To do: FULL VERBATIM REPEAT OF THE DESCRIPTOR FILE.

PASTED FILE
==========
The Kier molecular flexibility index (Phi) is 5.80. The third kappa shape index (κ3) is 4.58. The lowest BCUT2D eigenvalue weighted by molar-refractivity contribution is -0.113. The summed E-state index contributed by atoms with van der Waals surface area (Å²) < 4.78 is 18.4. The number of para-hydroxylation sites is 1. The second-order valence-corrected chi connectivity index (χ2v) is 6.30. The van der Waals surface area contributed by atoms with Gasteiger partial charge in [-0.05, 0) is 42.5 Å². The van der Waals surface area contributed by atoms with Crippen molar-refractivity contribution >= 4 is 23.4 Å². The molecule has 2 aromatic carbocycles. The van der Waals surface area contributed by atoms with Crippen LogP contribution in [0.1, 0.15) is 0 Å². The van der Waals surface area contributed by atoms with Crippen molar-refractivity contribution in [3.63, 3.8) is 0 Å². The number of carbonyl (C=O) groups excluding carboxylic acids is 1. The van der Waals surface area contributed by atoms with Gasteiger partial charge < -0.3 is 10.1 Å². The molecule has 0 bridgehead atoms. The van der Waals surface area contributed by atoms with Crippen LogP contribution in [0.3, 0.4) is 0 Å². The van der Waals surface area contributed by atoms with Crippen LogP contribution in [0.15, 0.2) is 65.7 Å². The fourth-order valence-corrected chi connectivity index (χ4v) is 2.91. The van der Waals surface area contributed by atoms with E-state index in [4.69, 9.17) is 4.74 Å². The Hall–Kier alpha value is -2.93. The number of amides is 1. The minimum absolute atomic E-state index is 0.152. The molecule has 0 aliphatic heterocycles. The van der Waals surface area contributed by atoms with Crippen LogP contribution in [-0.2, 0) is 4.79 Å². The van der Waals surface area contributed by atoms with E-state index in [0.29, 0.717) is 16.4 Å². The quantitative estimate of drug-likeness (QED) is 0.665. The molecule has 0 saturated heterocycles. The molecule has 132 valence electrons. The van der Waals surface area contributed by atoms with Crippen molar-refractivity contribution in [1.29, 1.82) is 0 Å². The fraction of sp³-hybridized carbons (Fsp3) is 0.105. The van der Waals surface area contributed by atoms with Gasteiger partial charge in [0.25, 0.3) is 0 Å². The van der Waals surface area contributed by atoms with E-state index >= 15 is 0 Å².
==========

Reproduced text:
The Kier molecular flexibility index (Phi) is 5.80. The third kappa shape index (κ3) is 4.58. The lowest BCUT2D eigenvalue weighted by molar-refractivity contribution is -0.113. The summed E-state index contributed by atoms with van der Waals surface area (Å²) < 4.78 is 18.4. The number of para-hydroxylation sites is 1. The second-order valence-corrected chi connectivity index (χ2v) is 6.30. The van der Waals surface area contributed by atoms with Gasteiger partial charge in [-0.05, 0) is 42.5 Å². The van der Waals surface area contributed by atoms with Crippen molar-refractivity contribution >= 4 is 23.4 Å². The molecule has 2 aromatic carbocycles. The van der Waals surface area contributed by atoms with Crippen LogP contribution in [0.1, 0.15) is 0 Å². The van der Waals surface area contributed by atoms with Crippen molar-refractivity contribution in [3.63, 3.8) is 0 Å². The number of carbonyl (C=O) groups excluding carboxylic acids is 1. The van der Waals surface area contributed by atoms with Gasteiger partial charge < -0.3 is 10.1 Å². The molecule has 0 bridgehead atoms. The van der Waals surface area contributed by atoms with Crippen LogP contribution in [0.3, 0.4) is 0 Å². The van der Waals surface area contributed by atoms with Crippen LogP contribution in [0.15, 0.2) is 65.7 Å². The fourth-order valence-corrected chi connectivity index (χ4v) is 2.91. The van der Waals surface area contributed by atoms with E-state index in [4.69, 9.17) is 4.74 Å². The Hall–Kier alpha value is -2.93. The number of amides is 1. The minimum absolute atomic E-state index is 0.152. The molecule has 0 aliphatic heterocycles. The van der Waals surface area contributed by atoms with Crippen LogP contribution in [-0.2, 0) is 4.79 Å². The van der Waals surface area contributed by atoms with E-state index in [0.29, 0.717) is 16.4 Å². The quantitative estimate of drug-likeness (QED) is 0.665. The molecule has 0 saturated heterocycles. The molecule has 132 valence electrons. The van der Waals surface area contributed by atoms with Crippen molar-refractivity contribution in [1.29, 1.82) is 0 Å². The fraction of sp³-hybridized carbons (Fsp3) is 0.105. The van der Waals surface area contributed by atoms with Gasteiger partial charge in [0.25, 0.3) is 0 Å². The van der Waals surface area contributed by atoms with E-state index >= 15 is 0 Å².